Three years after Congress approved President Obama's Affordable Care Act (ACA), contraceptive care remains its most controversial provision, drawing not only more comments than any other regulatory proposal on any subject government-wide, according to an analysis of federal regulations on Sunlight's Docket Wrench.
More than 147,000 people and organizations have made their voices heard over the debate, most of them opposing the provision that requires that federal agencies have interpreted to mean that women have access to preventive services–including contraception–at no cost. The Catholic Church has led the charge, urging parishioners to write with messages such as "Pregnancy is not a disease, and drugs and surgeries to prevent it are not basic health care that the government should require all Americans to purchase."
The Church's success in rallying its grassroots to not only oppose, but to take action against, the provision demonstrate its power among its faithful. This is despite recent New York Times/CBS News polling showing that the numbers of Catholics that say that they are against the contraceptive mandate is declining, from two-thirds a year ago to half this month. The regulations and comments can be viewed here and here. The same polling showed that more Catholics see the issue as being about "women's health and their rights" than "religious freedom," showing that Obama's framing of the issue has resonated even within the Catholic community.
Women's groups and liberal organizations have also organized over the issue, which is also reflected in comments seen in the dockets. For example, the National Organization for Women sent out this alert in 2011, giving activists suggested language such as "Birth control is basic health care for all women, and the federal government should not permit a solitary religious viewpoint to override good public health policy."
Obama has been working to reach a compromise that would pass muster with the Catholic community and other religious groups that protest the rule, without success. In February, Catholic bishops said they opposed his most recent attempt, which would exempt churches, other religious organizatoins and some religiously affiliated hospitals, universities and social service agencies from paying directly for the contraceptive coverage. Instead, health insurance companies would pay for the coverage. So far federal courts have differed over the legality of the contraceptive provision, and observers expect that the issue will come to the Supreme Court.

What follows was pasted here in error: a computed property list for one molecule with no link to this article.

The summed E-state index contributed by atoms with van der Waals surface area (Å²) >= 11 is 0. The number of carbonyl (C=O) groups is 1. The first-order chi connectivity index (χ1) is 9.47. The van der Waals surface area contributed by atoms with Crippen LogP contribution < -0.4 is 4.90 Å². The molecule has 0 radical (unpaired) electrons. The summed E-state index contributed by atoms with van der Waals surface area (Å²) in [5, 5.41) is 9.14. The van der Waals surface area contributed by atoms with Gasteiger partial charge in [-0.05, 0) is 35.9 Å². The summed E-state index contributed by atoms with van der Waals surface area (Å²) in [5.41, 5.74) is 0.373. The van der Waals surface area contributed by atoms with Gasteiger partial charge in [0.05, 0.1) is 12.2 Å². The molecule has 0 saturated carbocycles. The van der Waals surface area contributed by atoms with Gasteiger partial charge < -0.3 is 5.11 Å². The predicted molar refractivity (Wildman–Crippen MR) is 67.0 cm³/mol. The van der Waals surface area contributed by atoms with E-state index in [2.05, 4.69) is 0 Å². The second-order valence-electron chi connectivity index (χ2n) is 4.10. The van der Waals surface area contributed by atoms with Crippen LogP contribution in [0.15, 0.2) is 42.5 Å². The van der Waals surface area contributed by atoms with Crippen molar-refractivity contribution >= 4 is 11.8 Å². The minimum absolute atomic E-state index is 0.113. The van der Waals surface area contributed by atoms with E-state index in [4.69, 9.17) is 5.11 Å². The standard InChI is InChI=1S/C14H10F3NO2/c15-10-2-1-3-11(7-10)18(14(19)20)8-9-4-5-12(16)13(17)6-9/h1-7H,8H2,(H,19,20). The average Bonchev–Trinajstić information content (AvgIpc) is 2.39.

To give an idea of just how motivated foes and champions of the contraceptive provision are, consider that second-most remarked upon regulation got all of 4,600 comments. That particular rule deals with the law's mandate that health insurance companies must offer coverage to people with pre-existing conditions. But dig deeper and this one, too, appears to be about women's health concerns, namely, the Administration's decision that the provision does not cover abortion services. More than 4,000 comments to the preexisting condition regulation appear to be inspired by this alert sent out by the National Women's Law Center, with suggested language including "It will prevent women with serious pre-existing medical conditions from getting the abortion coverage they need to protect their health, even when they pay for such coverage themselves." One of the comment writers was Katha Pollit, a longtime contributor to the left-leaning Nation Magazine.
It is the rule rather than the exception that most federal regulations get little attention from the general puiblic. Instead, dockets tend to be dominated by industry groups representing companies affected by the regulations. In an analysis of regulations receiving comments in 2012, Sunlight found that 89 percent of the regulations that drew at least one comment received 100 or fewer.
See below for spreadsheet of ACA insurance related regulations and links on Docket Wrench. NOTE: This is not a comprehensive list of all health regulations related to the ACA. It is based on the list provided by the U.S. Department of Health and Human Services here. The Internal Revenue Service and the Department of Labor, also charged with implementing the law, have also issued regulations for comment.
Andrew Pendleton contributed to this story.